Effects of the spread of the alga Caulerpa racemosa var. cylindracea on the sponge assemblage from coralligenous concretions of the Apulian coast (Ionian Sea, Italy)

Dipartimento di Zoologia, Università degli Studi di Bari, Bari, Italy
Marine Ecology (Impact Factor: 1.08). 08/2009; 30(3):337 - 345. DOI: 10.1111/j.1439-0485.2009.00282.x

ABSTRACT The present work investigated the modifications induced by the spread of the green macroalga Caulerpa racemosa var. cylindracea (Bryopsidales, Chlorophyta) on the sponge assemblage of Apulian coralligenous concretions (Ionian Sea – Torre Ovo, Italy). The study of qualitative and quantitative sponge composition was carried out before (2004) and after (2006) the spread of this invasive alga by means of traditional (quadrat scraping) and photographic sampling methods. Results indicate that the spread of the green alga is concomitant with a significant decrease in percentage sponge cover both on horizontal- and on vertical-oriented substrates. In addition, strong modifications to the structure of the community in terms of repartition of the available substrate have been observed since the algal spread. Conversely, no major changes have affected the specific composition of the sponge assemblage, suggesting that at this stage of colonization the algal spread has not produced a loss of sponge biodiversity. However, there is a clear need to monitor closely the C. racemosa invasion to verify its long-term impact on the sponge assemblage.

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Available from: Giuseppe Corriero, Sep 26, 2015
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    • "The species has been reported from all kinds of substrata and depths, as part of a variety of benthic assemblages, and thrives in disturbed habitats of the heavily urbanized Mediterranean coastlines [30,32]. Invasive populations of C. cylindracea establish dense and compact monospecific stands, which easily overgrow and outcompete and/or negatively impact other seaweed [33,34], seagrass [35] and invertebrate species [36,37] leading to biotic homogenization [38] and an overall decrease of species diversity in affected areas [30]. To date only partial recovery of the assemblages could be observed after eradication of C. cylindracea in Italy and France [33,39]. "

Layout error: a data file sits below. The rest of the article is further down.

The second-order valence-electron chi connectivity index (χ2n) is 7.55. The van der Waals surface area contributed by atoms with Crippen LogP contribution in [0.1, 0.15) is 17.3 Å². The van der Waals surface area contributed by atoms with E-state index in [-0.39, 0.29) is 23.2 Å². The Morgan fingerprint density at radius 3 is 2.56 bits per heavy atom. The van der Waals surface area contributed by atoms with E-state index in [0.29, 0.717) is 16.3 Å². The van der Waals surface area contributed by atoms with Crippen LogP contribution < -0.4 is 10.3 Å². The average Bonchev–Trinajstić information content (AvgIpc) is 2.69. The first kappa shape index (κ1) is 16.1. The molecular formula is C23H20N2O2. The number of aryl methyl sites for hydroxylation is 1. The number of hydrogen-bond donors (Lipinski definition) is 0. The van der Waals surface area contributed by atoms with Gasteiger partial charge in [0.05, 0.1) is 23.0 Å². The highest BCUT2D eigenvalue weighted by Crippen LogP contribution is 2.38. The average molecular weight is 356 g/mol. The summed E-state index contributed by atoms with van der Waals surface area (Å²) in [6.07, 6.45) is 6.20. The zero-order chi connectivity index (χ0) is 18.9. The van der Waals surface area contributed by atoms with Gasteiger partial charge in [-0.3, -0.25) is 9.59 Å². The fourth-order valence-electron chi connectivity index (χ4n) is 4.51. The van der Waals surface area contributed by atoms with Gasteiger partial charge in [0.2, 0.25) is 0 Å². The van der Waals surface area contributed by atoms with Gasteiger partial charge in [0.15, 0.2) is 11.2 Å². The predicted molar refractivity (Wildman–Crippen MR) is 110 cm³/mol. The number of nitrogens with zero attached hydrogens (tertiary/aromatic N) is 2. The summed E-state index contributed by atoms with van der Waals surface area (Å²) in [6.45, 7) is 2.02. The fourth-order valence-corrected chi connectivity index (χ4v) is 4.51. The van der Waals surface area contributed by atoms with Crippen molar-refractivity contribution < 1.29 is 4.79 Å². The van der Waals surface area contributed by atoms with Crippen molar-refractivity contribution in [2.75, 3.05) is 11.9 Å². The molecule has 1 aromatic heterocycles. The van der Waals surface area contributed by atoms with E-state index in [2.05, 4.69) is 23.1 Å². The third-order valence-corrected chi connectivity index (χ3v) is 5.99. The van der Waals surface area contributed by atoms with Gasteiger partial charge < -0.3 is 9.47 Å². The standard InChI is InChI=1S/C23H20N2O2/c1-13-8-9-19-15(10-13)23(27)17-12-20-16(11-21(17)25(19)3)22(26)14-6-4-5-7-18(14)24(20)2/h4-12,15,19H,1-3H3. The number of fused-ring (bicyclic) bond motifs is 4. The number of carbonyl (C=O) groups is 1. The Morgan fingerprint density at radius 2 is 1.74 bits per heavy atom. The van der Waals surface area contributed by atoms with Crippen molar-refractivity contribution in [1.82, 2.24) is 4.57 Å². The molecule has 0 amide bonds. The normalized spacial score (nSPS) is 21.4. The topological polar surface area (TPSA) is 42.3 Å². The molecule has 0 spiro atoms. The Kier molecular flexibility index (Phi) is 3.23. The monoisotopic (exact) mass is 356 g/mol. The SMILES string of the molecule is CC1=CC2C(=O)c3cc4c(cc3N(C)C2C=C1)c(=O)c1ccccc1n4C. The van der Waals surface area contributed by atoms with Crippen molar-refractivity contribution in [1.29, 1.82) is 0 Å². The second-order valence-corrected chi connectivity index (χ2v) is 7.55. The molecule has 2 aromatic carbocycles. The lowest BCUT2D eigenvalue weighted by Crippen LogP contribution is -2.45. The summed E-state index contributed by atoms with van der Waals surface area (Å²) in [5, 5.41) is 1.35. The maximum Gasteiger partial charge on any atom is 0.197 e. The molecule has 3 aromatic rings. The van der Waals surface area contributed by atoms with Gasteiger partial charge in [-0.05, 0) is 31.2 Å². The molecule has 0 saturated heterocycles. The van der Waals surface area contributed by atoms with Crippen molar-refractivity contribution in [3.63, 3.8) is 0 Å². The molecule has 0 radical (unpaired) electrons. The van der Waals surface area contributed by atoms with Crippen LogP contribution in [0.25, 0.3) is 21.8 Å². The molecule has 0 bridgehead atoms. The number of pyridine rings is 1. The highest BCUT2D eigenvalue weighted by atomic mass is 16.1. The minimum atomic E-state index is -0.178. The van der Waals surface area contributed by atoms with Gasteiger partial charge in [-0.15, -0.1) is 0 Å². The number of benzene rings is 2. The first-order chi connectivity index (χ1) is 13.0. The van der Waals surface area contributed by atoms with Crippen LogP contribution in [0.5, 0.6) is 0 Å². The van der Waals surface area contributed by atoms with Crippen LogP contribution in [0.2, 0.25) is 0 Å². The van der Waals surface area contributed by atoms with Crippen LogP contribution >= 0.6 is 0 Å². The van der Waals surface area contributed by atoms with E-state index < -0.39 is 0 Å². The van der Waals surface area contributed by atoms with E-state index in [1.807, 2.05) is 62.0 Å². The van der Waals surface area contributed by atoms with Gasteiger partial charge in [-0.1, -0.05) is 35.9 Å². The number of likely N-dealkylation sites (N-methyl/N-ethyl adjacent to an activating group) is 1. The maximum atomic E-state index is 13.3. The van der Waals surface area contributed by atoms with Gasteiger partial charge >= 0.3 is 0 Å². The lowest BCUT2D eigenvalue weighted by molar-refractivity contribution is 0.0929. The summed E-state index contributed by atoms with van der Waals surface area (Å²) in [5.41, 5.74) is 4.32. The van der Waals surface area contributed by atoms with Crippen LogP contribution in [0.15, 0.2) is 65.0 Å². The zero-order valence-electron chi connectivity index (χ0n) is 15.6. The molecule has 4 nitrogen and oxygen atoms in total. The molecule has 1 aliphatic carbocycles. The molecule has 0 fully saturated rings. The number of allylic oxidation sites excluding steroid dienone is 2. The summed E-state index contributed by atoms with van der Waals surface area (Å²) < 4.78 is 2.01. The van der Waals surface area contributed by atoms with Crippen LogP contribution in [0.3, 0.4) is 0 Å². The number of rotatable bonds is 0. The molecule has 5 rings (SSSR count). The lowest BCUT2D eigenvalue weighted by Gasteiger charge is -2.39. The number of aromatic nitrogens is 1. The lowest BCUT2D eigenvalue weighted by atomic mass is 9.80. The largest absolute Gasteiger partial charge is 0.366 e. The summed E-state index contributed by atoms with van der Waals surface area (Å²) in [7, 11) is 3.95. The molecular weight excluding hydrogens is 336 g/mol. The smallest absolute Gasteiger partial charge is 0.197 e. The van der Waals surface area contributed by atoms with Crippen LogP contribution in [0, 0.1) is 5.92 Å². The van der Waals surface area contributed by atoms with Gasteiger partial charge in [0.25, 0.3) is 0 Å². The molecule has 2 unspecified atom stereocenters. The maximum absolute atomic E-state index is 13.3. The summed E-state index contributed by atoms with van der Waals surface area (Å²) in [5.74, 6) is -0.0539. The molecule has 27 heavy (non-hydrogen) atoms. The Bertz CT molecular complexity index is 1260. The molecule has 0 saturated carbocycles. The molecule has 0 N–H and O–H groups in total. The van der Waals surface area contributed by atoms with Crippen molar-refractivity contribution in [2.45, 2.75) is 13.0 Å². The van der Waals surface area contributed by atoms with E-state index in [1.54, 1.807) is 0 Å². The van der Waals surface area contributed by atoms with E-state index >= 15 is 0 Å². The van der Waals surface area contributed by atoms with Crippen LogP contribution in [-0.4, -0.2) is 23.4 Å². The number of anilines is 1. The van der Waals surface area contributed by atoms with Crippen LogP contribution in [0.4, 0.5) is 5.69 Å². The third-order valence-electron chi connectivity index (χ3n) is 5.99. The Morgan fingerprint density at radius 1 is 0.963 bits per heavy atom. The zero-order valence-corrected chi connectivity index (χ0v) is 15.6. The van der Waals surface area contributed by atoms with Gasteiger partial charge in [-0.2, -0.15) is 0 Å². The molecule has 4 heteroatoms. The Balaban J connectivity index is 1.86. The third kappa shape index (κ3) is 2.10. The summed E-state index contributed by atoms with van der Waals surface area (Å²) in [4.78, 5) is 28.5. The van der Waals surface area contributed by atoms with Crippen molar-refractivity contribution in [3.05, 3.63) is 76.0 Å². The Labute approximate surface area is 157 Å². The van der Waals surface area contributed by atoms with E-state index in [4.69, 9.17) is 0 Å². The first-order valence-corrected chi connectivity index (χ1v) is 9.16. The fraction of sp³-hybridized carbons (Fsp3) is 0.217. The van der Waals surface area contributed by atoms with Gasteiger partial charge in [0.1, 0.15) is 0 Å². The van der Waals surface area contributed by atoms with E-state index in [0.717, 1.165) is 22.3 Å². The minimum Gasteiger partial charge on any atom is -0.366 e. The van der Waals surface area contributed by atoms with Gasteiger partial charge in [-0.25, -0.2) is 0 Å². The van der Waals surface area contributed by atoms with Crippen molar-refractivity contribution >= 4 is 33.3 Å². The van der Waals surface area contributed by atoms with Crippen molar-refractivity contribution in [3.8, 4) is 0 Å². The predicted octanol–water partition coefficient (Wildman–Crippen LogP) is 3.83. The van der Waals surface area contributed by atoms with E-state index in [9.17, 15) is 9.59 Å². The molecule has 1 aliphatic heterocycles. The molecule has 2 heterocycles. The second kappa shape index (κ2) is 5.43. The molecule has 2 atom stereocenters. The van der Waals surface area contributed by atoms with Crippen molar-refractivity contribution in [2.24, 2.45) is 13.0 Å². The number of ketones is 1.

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    PLoS ONE 06/2013; 8(6):e68337. DOI:10.1371/journal.pone.0068337 · 3.23 Impact Factor
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    • "For these reasons and because they cumulate study constraints such as various systems, slow dynamics, and more importantly presence at generally high depths limiting work time underwater, coralligenous assemblages are relatively poorly understood at the community level (Kipson et al., 2011). Saving time underwater is one of the advantages of photographic methods that are more and more frequently used (Balata et al., 2005; Baldacconi and Corriero, 2009; Deter et al., 2012; Ferdeghini et al., 2000; Kipson et al., 2011; Virgilio et al., 2006). They allowed counting the number of species and/or estimating species abundance using percent cover. "
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    • "Most previous studies of the response of native fauna to invasive seaweeds have only described effects on the diversity or abundance of species. Only few of these studies have assessed the direct effects on fauna (Williams and Smith 2007; Wright and Gribben 2008; Thomsen et al. 2009; Baldacconi and Corriero 2009; Zuljevic et al. 2011; Linares et al. 2012). Our manipulative experiments unequivocally established a cause-effect relationship between invasive seaweeds and a decline in native fauna. "
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